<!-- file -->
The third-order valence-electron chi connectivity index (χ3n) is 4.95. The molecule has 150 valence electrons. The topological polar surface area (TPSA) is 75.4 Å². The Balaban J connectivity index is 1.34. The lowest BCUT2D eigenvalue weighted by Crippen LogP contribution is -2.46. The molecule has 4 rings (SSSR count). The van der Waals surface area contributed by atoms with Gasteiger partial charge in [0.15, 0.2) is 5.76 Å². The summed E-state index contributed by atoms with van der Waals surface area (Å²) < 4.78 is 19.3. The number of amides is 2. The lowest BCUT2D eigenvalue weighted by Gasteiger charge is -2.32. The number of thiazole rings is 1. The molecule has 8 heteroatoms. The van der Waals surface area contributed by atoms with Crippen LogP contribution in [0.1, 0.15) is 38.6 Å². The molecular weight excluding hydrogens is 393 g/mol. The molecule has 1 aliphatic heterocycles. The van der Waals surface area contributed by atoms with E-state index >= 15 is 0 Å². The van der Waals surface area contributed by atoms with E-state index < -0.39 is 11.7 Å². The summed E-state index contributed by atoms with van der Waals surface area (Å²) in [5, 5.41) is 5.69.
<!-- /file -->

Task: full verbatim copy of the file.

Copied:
The third-order valence-electron chi connectivity index (χ3n) is 4.95. The molecule has 150 valence electrons. The topological polar surface area (TPSA) is 75.4 Å². The Balaban J connectivity index is 1.34. The lowest BCUT2D eigenvalue weighted by Crippen LogP contribution is -2.46. The molecule has 4 rings (SSSR count). The van der Waals surface area contributed by atoms with Gasteiger partial charge in [0.15, 0.2) is 5.76 Å². The summed E-state index contributed by atoms with van der Waals surface area (Å²) < 4.78 is 19.3. The number of amides is 2. The lowest BCUT2D eigenvalue weighted by Gasteiger charge is -2.32. The number of thiazole rings is 1. The molecule has 8 heteroatoms. The van der Waals surface area contributed by atoms with Crippen LogP contribution in [0.1, 0.15) is 38.6 Å². The molecular weight excluding hydrogens is 393 g/mol. The molecule has 1 aliphatic heterocycles. The van der Waals surface area contributed by atoms with E-state index >= 15 is 0 Å². The van der Waals surface area contributed by atoms with E-state index < -0.39 is 11.7 Å². The summed E-state index contributed by atoms with van der Waals surface area (Å²) in [5, 5.41) is 5.69.